By: District Attorney Summer Stephan
As your District Attorney, I’m committed to increasing communication and accessibility between the DA’s Office and you, the community. One way I have been doing that is through this monthly column, where I provide consumer tips on public safety matters.
For the most part, difficult times bring people together. But for dishonest actors, uncertain times equals dollar signs and the COVID-19 pandemic is no exception. With Americans receiving up to $1,200 in stimulus funds, scammers have already began devising ways to swindle folks from their money.
As stimulus checks begin arriving by mail and direct deposit, it’s important to be on the lookout for common scam strategies. Fake social media messages, phony calls, and bogus websites are common ways swindlers try to take money from victims. By being alert and recognizing the strategies scammers use, you can keep your money in your bank account.
The IRS will not contact you:
Beware of social media messages and phone calls:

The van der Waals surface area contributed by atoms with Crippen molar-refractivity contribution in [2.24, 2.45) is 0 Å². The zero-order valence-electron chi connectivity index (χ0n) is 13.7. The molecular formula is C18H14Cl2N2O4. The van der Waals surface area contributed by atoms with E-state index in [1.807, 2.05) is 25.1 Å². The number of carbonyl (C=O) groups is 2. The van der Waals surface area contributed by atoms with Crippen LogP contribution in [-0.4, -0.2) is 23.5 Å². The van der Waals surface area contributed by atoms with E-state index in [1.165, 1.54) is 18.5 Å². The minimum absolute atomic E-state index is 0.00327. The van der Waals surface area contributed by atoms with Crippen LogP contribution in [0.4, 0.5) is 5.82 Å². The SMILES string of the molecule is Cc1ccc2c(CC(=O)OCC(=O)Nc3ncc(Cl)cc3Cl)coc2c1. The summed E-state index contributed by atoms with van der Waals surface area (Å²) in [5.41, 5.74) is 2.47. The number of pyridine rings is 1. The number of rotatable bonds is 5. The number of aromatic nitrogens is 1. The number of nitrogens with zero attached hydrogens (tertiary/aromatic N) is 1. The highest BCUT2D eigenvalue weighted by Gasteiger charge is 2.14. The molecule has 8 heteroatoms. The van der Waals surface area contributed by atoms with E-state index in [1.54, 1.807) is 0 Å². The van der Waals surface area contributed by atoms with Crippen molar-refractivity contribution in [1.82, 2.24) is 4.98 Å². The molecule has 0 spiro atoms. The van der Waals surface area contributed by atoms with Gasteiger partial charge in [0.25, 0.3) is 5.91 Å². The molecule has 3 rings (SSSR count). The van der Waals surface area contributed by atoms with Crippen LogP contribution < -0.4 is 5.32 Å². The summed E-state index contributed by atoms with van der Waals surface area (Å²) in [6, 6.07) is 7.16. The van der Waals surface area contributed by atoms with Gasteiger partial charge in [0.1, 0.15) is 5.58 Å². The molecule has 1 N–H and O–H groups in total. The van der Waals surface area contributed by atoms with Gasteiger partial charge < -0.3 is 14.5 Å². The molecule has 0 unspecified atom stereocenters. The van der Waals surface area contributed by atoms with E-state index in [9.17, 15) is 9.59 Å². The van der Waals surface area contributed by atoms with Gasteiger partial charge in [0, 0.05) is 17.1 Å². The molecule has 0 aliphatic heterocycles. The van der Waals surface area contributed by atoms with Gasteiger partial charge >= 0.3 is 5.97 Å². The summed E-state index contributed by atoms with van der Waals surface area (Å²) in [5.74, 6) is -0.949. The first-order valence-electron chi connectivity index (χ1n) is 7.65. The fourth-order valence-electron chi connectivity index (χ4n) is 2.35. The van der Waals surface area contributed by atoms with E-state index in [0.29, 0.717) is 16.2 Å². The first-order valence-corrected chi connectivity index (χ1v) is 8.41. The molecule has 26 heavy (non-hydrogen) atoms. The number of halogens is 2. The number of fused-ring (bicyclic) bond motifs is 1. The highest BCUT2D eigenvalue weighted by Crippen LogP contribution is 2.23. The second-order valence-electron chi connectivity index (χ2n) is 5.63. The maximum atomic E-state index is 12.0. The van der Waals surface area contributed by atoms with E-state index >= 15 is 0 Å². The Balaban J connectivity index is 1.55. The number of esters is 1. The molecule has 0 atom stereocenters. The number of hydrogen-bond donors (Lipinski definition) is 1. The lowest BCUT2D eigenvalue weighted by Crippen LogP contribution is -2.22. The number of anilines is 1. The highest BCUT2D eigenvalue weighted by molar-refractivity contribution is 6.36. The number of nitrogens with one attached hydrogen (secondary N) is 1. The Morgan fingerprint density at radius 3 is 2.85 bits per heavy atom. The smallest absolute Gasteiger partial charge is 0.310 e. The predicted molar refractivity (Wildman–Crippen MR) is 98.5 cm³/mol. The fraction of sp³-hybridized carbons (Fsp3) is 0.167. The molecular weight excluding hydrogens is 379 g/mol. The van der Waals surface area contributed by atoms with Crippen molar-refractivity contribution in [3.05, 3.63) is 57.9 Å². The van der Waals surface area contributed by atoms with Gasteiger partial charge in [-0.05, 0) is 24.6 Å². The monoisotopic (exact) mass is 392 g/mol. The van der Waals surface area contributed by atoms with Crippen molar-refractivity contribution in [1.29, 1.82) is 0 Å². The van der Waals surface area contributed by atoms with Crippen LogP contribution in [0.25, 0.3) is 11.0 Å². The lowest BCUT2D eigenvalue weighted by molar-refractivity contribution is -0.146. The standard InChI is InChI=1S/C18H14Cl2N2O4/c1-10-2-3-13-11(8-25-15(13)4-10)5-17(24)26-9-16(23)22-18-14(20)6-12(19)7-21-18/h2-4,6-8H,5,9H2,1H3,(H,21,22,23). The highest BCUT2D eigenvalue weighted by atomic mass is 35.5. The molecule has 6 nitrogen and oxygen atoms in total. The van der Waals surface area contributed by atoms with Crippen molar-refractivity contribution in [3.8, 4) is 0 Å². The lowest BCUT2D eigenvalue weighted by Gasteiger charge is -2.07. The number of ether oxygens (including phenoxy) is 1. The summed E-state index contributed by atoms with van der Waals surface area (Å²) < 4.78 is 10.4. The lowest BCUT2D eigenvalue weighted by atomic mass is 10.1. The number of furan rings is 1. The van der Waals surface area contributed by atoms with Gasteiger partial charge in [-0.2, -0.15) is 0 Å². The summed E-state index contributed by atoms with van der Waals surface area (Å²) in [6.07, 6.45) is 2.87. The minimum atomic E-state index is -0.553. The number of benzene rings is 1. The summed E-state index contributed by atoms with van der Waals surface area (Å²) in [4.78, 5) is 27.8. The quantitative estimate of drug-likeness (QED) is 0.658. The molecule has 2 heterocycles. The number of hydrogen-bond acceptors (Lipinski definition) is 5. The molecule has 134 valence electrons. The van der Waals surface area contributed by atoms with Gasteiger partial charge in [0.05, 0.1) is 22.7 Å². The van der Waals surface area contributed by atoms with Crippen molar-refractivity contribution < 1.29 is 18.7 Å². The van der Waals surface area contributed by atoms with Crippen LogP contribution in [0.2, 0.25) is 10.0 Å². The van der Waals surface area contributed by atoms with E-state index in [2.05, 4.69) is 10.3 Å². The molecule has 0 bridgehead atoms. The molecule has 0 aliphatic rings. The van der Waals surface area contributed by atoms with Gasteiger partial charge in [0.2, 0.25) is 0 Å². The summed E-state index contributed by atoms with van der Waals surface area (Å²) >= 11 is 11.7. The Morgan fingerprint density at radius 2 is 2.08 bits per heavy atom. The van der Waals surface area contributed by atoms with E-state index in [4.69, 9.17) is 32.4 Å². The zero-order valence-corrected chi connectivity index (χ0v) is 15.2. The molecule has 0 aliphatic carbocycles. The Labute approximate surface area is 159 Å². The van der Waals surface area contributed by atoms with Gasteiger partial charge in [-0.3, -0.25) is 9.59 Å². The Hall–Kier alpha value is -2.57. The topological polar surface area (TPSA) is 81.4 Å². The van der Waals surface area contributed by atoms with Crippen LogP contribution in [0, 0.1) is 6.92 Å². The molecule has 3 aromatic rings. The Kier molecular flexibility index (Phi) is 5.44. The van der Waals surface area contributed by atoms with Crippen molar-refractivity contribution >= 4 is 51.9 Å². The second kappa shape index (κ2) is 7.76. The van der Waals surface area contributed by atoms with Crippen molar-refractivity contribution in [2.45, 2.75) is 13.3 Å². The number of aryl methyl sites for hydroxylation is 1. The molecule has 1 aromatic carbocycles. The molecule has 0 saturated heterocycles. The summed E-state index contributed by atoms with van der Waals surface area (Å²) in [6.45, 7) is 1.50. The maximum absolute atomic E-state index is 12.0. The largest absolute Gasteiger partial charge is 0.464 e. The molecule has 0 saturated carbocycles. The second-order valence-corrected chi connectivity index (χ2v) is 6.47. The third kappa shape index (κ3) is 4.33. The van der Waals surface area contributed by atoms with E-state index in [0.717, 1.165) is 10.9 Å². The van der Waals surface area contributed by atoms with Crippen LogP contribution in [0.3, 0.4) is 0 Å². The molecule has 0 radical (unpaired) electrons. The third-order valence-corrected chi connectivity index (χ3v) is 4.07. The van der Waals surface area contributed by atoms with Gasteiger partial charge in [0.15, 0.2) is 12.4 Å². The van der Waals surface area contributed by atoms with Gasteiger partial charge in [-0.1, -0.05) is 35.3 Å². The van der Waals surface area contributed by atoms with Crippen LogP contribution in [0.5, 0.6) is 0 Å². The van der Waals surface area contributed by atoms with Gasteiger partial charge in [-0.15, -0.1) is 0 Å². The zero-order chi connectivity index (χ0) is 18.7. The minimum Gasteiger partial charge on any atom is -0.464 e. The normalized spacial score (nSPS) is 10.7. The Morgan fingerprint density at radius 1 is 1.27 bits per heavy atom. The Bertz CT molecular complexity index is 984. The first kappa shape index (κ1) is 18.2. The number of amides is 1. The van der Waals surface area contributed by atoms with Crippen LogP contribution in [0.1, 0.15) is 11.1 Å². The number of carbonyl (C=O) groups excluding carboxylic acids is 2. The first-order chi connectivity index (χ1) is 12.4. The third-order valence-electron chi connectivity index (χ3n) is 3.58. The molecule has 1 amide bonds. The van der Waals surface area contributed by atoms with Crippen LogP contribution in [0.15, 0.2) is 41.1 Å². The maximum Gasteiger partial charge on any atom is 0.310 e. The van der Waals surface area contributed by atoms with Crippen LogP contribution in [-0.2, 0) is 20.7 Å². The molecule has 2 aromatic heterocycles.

The stimulus check process is automatic:
What to do if you think you have been scammed:
We are all dealing with enough, the last thing we should have to worry about during this pandemic is someone stealing the assistance we so badly need. By keeping these tips in mind, you can be better prepared to identify and prevent scams.
District Attorney Summer Stephan has dedicated more than 29 years to serving justice and victims of crime as prosecutor. She is a national leader in fighting sex crimes and human trafficking and in creating smart and fair criminal justice solutions and restorative justice practices that treat the underlying causes of addiction and mental illness and that keep young people from being incarcerated.